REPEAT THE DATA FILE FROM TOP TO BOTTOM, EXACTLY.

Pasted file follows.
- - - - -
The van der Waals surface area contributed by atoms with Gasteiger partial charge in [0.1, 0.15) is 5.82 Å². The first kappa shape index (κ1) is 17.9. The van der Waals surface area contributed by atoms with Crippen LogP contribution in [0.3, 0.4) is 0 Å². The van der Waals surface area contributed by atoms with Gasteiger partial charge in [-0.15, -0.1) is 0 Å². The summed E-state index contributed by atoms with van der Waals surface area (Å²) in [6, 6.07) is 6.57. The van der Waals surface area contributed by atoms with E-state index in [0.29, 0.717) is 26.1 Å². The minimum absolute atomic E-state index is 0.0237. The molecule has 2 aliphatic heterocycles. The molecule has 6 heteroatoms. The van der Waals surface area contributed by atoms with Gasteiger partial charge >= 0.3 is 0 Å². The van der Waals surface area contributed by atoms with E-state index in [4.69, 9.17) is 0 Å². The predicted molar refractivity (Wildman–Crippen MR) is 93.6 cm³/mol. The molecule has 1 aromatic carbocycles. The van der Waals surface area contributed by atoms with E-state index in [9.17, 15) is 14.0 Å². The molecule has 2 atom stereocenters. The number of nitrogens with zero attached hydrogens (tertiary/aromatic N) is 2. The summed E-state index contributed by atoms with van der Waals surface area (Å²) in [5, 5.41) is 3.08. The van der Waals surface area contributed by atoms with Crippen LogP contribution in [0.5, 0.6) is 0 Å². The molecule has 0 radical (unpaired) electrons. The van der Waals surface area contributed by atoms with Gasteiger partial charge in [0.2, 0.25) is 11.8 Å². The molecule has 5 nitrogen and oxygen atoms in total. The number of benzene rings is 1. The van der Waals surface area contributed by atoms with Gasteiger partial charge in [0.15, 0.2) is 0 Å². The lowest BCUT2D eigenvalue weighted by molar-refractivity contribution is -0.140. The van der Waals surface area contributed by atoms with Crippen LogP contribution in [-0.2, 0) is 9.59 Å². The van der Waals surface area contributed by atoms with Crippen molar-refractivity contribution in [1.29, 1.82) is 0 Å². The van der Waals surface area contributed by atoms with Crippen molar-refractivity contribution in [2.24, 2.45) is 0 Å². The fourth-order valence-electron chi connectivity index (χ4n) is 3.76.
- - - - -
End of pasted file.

The van der Waals surface area contributed by atoms with Gasteiger partial charge in [0.1, 0.15) is 5.82 Å². The first kappa shape index (κ1) is 17.9. The van der Waals surface area contributed by atoms with Crippen LogP contribution in [0.3, 0.4) is 0 Å². The van der Waals surface area contributed by atoms with Gasteiger partial charge in [-0.15, -0.1) is 0 Å². The summed E-state index contributed by atoms with van der Waals surface area (Å²) in [6, 6.07) is 6.57. The van der Waals surface area contributed by atoms with E-state index in [0.29, 0.717) is 26.1 Å². The minimum absolute atomic E-state index is 0.0237. The molecule has 2 aliphatic heterocycles. The molecule has 6 heteroatoms. The van der Waals surface area contributed by atoms with Gasteiger partial charge >= 0.3 is 0 Å². The van der Waals surface area contributed by atoms with E-state index in [4.69, 9.17) is 0 Å². The predicted molar refractivity (Wildman–Crippen MR) is 93.6 cm³/mol. The molecule has 1 aromatic carbocycles. The van der Waals surface area contributed by atoms with E-state index in [9.17, 15) is 14.0 Å². The molecule has 2 atom stereocenters. The number of nitrogens with zero attached hydrogens (tertiary/aromatic N) is 2. The summed E-state index contributed by atoms with van der Waals surface area (Å²) in [5, 5.41) is 3.08. The van der Waals surface area contributed by atoms with Crippen LogP contribution in [0.5, 0.6) is 0 Å². The molecule has 0 radical (unpaired) electrons. The van der Waals surface area contributed by atoms with Gasteiger partial charge in [0.2, 0.25) is 11.8 Å². The molecule has 5 nitrogen and oxygen atoms in total. The number of benzene rings is 1. The van der Waals surface area contributed by atoms with Gasteiger partial charge in [0.15, 0.2) is 0 Å². The lowest BCUT2D eigenvalue weighted by molar-refractivity contribution is -0.140. The van der Waals surface area contributed by atoms with Crippen LogP contribution in [-0.2, 0) is 9.59 Å². The van der Waals surface area contributed by atoms with Crippen molar-refractivity contribution in [1.29, 1.82) is 0 Å². The van der Waals surface area contributed by atoms with Crippen molar-refractivity contribution in [2.24, 2.45) is 0 Å². The fourth-order valence-electron chi connectivity index (χ4n) is 3.76.